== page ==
--0OAP2g/MAC+5xKAE
Content-Type: text/plain; charset=us-ascii
Content-Disposition: inline
Content-Transfer-Encoding: quoted-printable

On Fri, Feb 13, 2009 at 06:22:45AM +0900, Igor Pirnovar wrote:
>=20
> (2)
> ----------------
> Mike Gold wrote:
> > If you are committed to measuring everything in accordance with Booch,=
=20
> > you will find a whole legion of sinners here.  Indeed, that I and other=
s=20
> > keep wondering why you are not using Java or C++ makes sense in light o=
f=20
> > this.  For the most part Ruby goes duck-typing route, which is=20
> > fundamentally different than the route of Java or C++=20
> > patterns/methodologies you find in Booch.
>=20
> Perhaps you are mislead by the nature of the discussion here, which has=
=20
> deformed into something other than what the thread's title suggests. I=20
> am not an OO purist and should basically be rather surprised at most of=
=20
> what you've said above, mostly because of how I entered this discussion.=
=20

Actually, he was probably misled by the fact that you keep using the
"fact" that Perl is a "procedural language" as a means of attacking it,
and holding up Ruby's OO-ness as proof of its superiority, then follow
that up by holding up Booch as the standard of all that is good and right
in the world of programming technique.


>=20
> I have also repeatedly praised Ruby's inherent duck-typing philosophy,=20
> which ironically seems to be one of the strongest points my opponents=20
> make, when they mindlessly and unjustly build it up as significant=20
> Ruby's flaw. The other point that I was arguing was that Ruby's=20
> flexibility is not its fault but its strength, which again the opponents=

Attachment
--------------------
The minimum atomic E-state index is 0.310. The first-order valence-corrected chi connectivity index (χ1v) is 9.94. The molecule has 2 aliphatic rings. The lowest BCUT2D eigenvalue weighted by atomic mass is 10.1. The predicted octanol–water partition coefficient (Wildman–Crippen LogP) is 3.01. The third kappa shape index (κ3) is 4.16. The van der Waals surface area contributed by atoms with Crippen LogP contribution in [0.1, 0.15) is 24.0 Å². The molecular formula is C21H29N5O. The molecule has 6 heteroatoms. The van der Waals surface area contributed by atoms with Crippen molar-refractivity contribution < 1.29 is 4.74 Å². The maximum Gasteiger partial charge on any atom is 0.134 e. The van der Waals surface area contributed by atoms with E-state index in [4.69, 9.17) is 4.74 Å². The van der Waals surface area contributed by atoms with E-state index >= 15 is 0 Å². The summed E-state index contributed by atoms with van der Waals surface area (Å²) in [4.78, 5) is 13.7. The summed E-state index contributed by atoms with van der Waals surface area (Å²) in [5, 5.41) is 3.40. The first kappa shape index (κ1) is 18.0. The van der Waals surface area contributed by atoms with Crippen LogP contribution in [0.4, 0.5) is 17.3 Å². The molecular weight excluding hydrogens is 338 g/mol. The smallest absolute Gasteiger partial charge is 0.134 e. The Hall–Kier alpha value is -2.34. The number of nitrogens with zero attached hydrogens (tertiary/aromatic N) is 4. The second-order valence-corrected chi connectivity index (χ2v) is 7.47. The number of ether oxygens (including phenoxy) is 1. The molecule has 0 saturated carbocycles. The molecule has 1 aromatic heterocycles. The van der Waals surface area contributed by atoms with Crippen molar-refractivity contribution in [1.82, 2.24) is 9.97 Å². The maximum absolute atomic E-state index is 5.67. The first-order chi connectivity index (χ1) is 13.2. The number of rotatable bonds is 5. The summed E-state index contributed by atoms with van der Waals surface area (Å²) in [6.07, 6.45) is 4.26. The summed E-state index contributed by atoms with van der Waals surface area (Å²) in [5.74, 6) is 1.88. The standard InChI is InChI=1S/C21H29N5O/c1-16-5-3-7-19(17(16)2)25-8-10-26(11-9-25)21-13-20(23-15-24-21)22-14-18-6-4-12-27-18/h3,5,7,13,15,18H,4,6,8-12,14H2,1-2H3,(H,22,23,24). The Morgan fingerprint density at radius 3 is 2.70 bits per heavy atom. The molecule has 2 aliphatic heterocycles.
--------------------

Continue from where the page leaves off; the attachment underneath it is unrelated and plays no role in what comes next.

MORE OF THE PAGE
=20
> of the idea that Ruby is setting standards for future OOP language=20
> developments are constantly attacking with irrelevant arguments. They=20
> support their attacks by dissecting nonsensical algorithms that in=20
> normal circumstances indeed are inherently bad or even evil. Ruby with=20
> many of its extensions, some of which indeed are  shared with more=20
> procedural Perl and OB (object-based) Lisp, but especially, as you say,=
=20
> with its ability to allow programs to effectively rewrite and redefine=20
> themselves at runtime, is a powerful tool. All these attributes do not=20
> make Ruby a procedural language, it remains one of the best, if not The=
=20
> best, OOPLs around today!

I don't think anyone's talking about Ruby's duck typing as a flaw of the
language.  One or two may have used its duck typing as being similar to
some of the more dynamic aspects of Perl (and JavaScript), however, in
pointing out that dynamism isn't always bad.  You seem to completely, and
repeatedly, miss that point in your attacks on Perl, though -- when you
keep using its more dynamic aspects as "evidence" of how much it sucks.
The point people are trying to make when they bring up Ruby
characteristics like duck typing is not some claim that duck typing
sucks, as you assert here, but that duck typing is *good*, thus proving
that your distaste for Perl's similarly dynamic characteristics is just
that: *your* distaste.  It's not a universally accepted sign of badness,
as you seem to want everyone to believe.

In fact, it may have been implied that, in attacking Perl for its dynamic
characteristics while blindly praising Ruby's in almost the same breath,
you are behaving hypocritically.  From where I'm sitting, that's exactly
what you seem to be doing; praising Ruby for things that are, in
principle, exactly the same as the things for which you deplore Perl.


>=20
> > Take the example of delegation.  There is no notion of Java-like=20
> > interfaces or C++-like classes of just pure virtuals.  In Ruby a=20
> > delegate can have no relation, ancestry-wise, to the object it wraps.=
=20
> > It violates all the Booch rules: it should be outlawed!